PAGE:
The basketball players were the same people as the football players who played over me — they were all tall, athletic, fast, and most importantly, good at basketball.
I was none of those things. I didn’t make the first cut.
More crying ensued.
My mom is a saint.
Basketball sucked socially as well.
I got made fun of in the lay-up lines, I finished toward the back of the pack in the sprints, and the teasing made me feel silly to even be in the gym. I was beginning to resent every single sport that I tried.
Then one day, my mom suggested I try “wrestling”.
Immediately, I rejected the idea. Wrestling was “gay”. No one cool wrestled. Wasn’t it fake, anyway?
You’d have to kill me before you put me in one of those little onesies and made me tussle with another boy in front of people.
But then I found out that some football players would wrestle in the off-season to get better at football.
This changed things. I was slightly intrigued. I wanted to get good at football.
I decided to give wrestling a shot.
Everything I’m not made me everything I am.
It would be cool if this was part of the story where I became a great wrestler, won state titles, got a scholarship, and told all my football coaches to f*ck off while I wrestled my way to greatness.
But that’s not what happened.
Wrestling was hard. It took me 4 years of being terrible at it to really start to learn, and even then, I was never a “great” wrestler.
I made the varsity team, but I never made it to States. I had some offers to wrestle at some D3 colleges, but that was mostly because they needed to fill rosters.
I became good, but not very good. I had a commendable, but not remarkable wrestling career.
Then, almost randomly, I started practicing “Brazilian Jiu-Jitsu” a few months after I stopped wrestling, and something strange happened.
For the first time in my whole life, I kind of became “an outlier”.
When I started Jiu-Jitsu, I suddenly had all the athletic privileges.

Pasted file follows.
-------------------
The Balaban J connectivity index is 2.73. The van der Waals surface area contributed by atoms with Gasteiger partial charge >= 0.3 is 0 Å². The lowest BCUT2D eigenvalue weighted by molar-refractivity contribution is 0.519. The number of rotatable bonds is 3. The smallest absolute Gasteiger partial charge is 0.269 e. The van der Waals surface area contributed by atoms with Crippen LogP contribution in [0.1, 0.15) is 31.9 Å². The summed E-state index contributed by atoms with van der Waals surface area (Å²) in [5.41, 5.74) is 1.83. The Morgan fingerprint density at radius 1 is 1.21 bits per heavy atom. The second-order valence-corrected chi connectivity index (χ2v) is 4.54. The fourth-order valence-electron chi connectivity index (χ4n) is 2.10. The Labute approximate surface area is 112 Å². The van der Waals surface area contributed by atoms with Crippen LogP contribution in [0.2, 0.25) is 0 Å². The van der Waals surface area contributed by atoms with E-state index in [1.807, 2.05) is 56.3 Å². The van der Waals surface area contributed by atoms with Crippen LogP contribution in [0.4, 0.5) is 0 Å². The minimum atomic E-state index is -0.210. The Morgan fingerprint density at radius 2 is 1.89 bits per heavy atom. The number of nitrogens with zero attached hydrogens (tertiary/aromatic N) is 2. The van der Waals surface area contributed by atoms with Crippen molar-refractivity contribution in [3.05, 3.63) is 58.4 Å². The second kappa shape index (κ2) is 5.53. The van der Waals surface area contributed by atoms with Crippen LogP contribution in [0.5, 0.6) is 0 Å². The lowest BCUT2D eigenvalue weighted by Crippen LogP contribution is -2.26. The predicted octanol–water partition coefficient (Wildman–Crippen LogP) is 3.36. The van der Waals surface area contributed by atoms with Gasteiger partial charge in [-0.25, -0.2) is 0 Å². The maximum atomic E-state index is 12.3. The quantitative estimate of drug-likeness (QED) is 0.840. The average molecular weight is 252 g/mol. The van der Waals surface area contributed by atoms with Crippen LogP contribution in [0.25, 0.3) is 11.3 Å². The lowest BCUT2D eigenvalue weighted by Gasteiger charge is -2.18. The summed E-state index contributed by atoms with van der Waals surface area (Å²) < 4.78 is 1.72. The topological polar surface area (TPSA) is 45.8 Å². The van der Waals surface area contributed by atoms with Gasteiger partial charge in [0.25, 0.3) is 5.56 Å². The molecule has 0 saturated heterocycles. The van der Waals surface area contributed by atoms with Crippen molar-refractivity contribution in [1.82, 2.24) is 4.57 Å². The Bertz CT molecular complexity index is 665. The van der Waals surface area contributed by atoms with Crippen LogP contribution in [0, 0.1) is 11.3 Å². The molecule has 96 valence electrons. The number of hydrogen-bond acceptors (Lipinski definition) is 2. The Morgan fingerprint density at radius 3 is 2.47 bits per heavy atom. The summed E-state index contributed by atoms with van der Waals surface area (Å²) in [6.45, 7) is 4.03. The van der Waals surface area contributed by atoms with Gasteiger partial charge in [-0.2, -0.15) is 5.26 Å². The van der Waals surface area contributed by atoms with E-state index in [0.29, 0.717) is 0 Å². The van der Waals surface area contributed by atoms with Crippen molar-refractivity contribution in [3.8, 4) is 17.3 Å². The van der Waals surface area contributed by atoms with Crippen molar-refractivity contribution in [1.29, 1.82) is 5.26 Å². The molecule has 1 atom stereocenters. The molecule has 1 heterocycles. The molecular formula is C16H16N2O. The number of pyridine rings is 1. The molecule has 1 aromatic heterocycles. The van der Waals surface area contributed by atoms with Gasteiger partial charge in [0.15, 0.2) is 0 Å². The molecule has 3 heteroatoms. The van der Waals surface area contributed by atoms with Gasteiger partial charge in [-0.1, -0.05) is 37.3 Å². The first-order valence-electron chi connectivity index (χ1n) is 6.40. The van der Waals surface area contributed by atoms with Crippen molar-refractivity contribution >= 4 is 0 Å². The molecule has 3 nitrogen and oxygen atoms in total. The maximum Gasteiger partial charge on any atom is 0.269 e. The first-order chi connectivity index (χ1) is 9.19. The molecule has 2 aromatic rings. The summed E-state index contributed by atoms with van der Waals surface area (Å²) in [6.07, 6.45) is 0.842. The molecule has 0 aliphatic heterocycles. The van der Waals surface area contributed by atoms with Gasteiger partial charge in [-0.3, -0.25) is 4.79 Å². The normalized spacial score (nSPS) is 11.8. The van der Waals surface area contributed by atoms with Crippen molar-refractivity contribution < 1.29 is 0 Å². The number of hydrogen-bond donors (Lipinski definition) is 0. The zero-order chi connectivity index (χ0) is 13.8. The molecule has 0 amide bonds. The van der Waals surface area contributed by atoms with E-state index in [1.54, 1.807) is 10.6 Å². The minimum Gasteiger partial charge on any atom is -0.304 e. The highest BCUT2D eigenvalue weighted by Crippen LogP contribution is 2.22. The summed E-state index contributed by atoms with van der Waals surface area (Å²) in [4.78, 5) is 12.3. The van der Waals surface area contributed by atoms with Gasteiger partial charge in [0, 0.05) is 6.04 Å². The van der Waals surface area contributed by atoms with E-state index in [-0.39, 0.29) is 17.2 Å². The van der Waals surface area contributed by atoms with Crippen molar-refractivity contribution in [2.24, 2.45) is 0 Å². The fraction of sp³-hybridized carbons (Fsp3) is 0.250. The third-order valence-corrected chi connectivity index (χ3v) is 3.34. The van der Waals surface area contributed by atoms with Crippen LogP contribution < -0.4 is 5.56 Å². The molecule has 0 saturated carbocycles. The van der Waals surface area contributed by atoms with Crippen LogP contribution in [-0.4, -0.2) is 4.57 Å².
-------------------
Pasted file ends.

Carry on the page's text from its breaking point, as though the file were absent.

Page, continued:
I wasn’t naturally amazing at Jiu-Jitsu, but I was naturally pretty good.
I was tough in the training room (thanks to wrestling), I knew how to move my body pretty well (again, wrestling), and I was good at learning competition strategies (likely thanks to years of watching and studying sports).
Most people in Jiu-Jitsu spend the early parts of their careers learning how to move their bodies, whereas I started Jiu-Jitsu with essentially years of experience over my competition.
This created a snowball effect that I’d never experienced before.
I won some tournaments, I’ve become a pro-competitor, and now, being a pro gives me the luxury to train as much as I possibly can, further accelerating my progress.
I started Jiu-Jitsu with the privilege of athletic experience, ability, and the huge privilege of having parents who didn’t mind if their son decided to spend most of his time learning how to choke people in a gym as long as he didn’t drop out of school.
And now I get to reap the rewards.
It almost makes crying on the bench in football, getting bullied in basketball, and spending years being terrible at wrestling all worth it.
My success and opportunities right now are not only about what I do on a daily basis, they’re really about where I’ve come from. People forget this, and that’s why they struggle.
The ideas illustrated above are not just true in sports, but considering that my entire life experience is as an athlete, I found this to be the best way to explain the idea of “the Matthew effect”.
The rich get richer and the poor are kind of f*cked from the start. In some aspects of life, every one of us is dealt a losing hand.
This idea also appears to be true in economics, education, and even social relationships.
Hard work is not “an option”, it’s a requirement for any sort of success. However, there’s more to success than just hard work.
To truly be an outlier, you need to be talented, gritty, and hard-working, and you need to come from and live in an environment that allows you to cultivate the skills needed to succeed.
This doesn’t mean you’re good or that your work doesn’t matter, it just means there is more to success than showing.
The real key to becoming the best is finding activities that you both love and have the ability to stand out in. Opportunity plus effort plus consistency equals success.
If you come from a family of 5-foot-nothing ice cream truck owners, it’s going to be extremely tough to become an NBA superstar. However, that doesn’t mean you can’t become great at something else, like writing or wrestling.
“Growing up” is really just learning to find strength in accepting the death of some of your childhood dreams.